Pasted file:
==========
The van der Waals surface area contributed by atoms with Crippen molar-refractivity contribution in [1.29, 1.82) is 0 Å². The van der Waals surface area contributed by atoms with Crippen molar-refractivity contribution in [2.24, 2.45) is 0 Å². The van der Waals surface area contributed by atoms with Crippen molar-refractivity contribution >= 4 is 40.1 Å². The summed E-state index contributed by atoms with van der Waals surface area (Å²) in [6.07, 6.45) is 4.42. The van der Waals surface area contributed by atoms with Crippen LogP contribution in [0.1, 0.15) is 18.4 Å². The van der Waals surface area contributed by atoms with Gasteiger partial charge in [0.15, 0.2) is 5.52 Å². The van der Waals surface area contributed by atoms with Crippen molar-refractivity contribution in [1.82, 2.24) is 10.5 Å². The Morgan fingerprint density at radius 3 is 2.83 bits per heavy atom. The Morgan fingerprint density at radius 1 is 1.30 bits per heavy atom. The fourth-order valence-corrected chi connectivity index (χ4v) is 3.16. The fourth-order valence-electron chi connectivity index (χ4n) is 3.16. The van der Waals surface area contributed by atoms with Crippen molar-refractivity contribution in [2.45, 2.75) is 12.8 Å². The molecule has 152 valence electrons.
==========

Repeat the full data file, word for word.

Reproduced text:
The van der Waals surface area contributed by atoms with Crippen molar-refractivity contribution in [1.29, 1.82) is 0 Å². The van der Waals surface area contributed by atoms with Crippen molar-refractivity contribution in [2.24, 2.45) is 0 Å². The van der Waals surface area contributed by atoms with Crippen molar-refractivity contribution >= 4 is 40.1 Å². The summed E-state index contributed by atoms with van der Waals surface area (Å²) in [6.07, 6.45) is 4.42. The van der Waals surface area contributed by atoms with Crippen LogP contribution in [0.1, 0.15) is 18.4 Å². The van der Waals surface area contributed by atoms with Gasteiger partial charge in [0.15, 0.2) is 5.52 Å². The van der Waals surface area contributed by atoms with Crippen molar-refractivity contribution in [1.82, 2.24) is 10.5 Å². The Morgan fingerprint density at radius 3 is 2.83 bits per heavy atom. The Morgan fingerprint density at radius 1 is 1.30 bits per heavy atom. The fourth-order valence-corrected chi connectivity index (χ4v) is 3.16. The fourth-order valence-electron chi connectivity index (χ4n) is 3.16. The van der Waals surface area contributed by atoms with Crippen molar-refractivity contribution in [2.45, 2.75) is 12.8 Å². The molecule has 152 valence electrons.